The United States and several other nations have concluded an agreement -- called a Joint Comprehensive Plan of Action -- with Iran intended to limit the Islamic Republic's ability to develop nuclear weapons. I'm eager to see further analyses of the details, but I agree with Fred Kaplan that it looks as if there are substantial and valuable provisions to assure compliance with its restraints. It's interesting to me that policymakers and the media are all calling the agreement a "deal," for that signifies that the parties have traded various concessions so that each can feel that the final result satisfies some of its important interests and concerns.
The "deal" doesn't cover all aspects of Iran's behaviors that bother America. Those matters, such as Iran's support for terrorist groups, were not part of the negotiation. Nor does the agreement prevent Iran from becoming more powerful economically or more influential in its region. That's what the Israelis and the Saudis are concerned about, even if Iran does not acquire nuclear weapons.
For those who want a comprehensive measure that limits Iran's economic and military potential across the board, this agreement is insufficient. But compared to an Iran unconstrained on nuclear matters, this is a huge accomplishment. No "deal" is ever a perfect agreement, but this one is far better than the only other alternative to prevent an Iranian bomb -- military action that could trigger a regional war and make a bomb more likely in the future.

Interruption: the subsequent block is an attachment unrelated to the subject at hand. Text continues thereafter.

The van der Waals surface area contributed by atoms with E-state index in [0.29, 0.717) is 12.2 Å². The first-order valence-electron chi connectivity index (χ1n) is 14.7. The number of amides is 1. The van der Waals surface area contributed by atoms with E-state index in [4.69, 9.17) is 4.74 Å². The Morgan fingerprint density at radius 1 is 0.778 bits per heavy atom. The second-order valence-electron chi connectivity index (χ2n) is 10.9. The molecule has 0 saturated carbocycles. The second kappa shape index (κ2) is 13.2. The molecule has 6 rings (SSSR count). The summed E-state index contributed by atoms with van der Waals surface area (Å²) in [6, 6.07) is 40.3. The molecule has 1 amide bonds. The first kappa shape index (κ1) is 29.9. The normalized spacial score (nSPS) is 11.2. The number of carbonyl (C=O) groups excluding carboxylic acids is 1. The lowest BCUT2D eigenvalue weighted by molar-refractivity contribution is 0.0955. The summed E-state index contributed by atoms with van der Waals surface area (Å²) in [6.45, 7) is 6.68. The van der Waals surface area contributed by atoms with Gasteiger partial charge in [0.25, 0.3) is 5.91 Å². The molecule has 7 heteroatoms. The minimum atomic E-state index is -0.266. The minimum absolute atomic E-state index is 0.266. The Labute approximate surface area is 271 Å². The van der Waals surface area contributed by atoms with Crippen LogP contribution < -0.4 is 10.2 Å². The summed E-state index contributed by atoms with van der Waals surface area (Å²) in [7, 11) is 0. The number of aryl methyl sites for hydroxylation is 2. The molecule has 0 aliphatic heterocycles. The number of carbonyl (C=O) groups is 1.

Congress now has a role to play, as I believe it should. It gets the chance to vote to approve the deal or, more likely, to disapprove it. But the president can veto a disapproval measure and then lift many of the current sanctions by executive authority. I hope that Congress delves into the details before jumping to conclusions, even if members eventually want to vote for disapproval. I also hope that the administration looks for ways, perhaps even a security agreement with Israel, to help reassure Israelis and their American friends that the United States will not slacken in its defense of Israel.